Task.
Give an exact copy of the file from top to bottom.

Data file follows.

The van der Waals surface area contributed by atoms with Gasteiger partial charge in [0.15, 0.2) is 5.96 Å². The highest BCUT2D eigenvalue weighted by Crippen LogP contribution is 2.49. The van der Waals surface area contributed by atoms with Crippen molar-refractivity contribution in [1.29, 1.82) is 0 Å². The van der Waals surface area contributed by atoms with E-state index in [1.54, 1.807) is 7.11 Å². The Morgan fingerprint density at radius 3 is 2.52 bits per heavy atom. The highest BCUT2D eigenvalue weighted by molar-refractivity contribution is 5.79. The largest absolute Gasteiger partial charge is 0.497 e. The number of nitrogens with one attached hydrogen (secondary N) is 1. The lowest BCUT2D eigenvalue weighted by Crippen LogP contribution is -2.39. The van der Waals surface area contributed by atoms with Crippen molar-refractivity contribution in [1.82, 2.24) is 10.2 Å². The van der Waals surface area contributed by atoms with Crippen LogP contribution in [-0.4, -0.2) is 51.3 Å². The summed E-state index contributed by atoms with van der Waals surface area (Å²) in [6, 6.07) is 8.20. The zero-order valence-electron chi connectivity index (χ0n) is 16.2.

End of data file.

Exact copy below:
The van der Waals surface area contributed by atoms with Gasteiger partial charge in [0.15, 0.2) is 5.96 Å². The highest BCUT2D eigenvalue weighted by Crippen LogP contribution is 2.49. The van der Waals surface area contributed by atoms with Crippen molar-refractivity contribution in [1.29, 1.82) is 0 Å². The van der Waals surface area contributed by atoms with E-state index in [1.54, 1.807) is 7.11 Å². The Morgan fingerprint density at radius 3 is 2.52 bits per heavy atom. The highest BCUT2D eigenvalue weighted by molar-refractivity contribution is 5.79. The largest absolute Gasteiger partial charge is 0.497 e. The number of nitrogens with one attached hydrogen (secondary N) is 1. The lowest BCUT2D eigenvalue weighted by Crippen LogP contribution is -2.39. The van der Waals surface area contributed by atoms with Crippen molar-refractivity contribution in [1.82, 2.24) is 10.2 Å². The van der Waals surface area contributed by atoms with Crippen LogP contribution in [-0.4, -0.2) is 51.3 Å². The summed E-state index contributed by atoms with van der Waals surface area (Å²) in [6, 6.07) is 8.20. The zero-order valence-electron chi connectivity index (χ0n) is 16.2.